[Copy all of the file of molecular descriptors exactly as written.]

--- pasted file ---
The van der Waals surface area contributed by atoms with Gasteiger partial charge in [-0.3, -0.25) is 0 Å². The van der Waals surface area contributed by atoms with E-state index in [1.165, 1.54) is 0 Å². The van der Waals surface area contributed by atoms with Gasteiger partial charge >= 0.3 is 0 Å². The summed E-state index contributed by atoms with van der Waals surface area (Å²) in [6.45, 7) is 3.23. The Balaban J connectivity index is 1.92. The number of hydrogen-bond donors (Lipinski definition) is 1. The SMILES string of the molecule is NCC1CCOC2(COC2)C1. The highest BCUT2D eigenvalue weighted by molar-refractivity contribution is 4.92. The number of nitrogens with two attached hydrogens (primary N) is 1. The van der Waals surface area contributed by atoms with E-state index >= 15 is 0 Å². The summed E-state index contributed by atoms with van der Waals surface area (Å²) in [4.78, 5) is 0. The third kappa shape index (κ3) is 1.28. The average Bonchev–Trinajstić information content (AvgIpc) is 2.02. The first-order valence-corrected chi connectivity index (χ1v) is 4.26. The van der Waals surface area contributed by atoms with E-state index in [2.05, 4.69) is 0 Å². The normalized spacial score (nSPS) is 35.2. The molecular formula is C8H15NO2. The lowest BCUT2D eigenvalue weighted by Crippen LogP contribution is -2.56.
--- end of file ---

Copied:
The van der Waals surface area contributed by atoms with Gasteiger partial charge in [-0.3, -0.25) is 0 Å². The van der Waals surface area contributed by atoms with E-state index in [1.165, 1.54) is 0 Å². The van der Waals surface area contributed by atoms with Gasteiger partial charge >= 0.3 is 0 Å². The summed E-state index contributed by atoms with van der Waals surface area (Å²) in [6.45, 7) is 3.23. The Balaban J connectivity index is 1.92. The number of hydrogen-bond donors (Lipinski definition) is 1. The SMILES string of the molecule is NCC1CCOC2(COC2)C1. The highest BCUT2D eigenvalue weighted by molar-refractivity contribution is 4.92. The number of nitrogens with two attached hydrogens (primary N) is 1. The van der Waals surface area contributed by atoms with E-state index >= 15 is 0 Å². The summed E-state index contributed by atoms with van der Waals surface area (Å²) in [4.78, 5) is 0. The third kappa shape index (κ3) is 1.28. The average Bonchev–Trinajstić information content (AvgIpc) is 2.02. The first-order valence-corrected chi connectivity index (χ1v) is 4.26. The van der Waals surface area contributed by atoms with E-state index in [2.05, 4.69) is 0 Å². The normalized spacial score (nSPS) is 35.2. The molecular formula is C8H15NO2. The lowest BCUT2D eigenvalue weighted by Crippen LogP contribution is -2.56.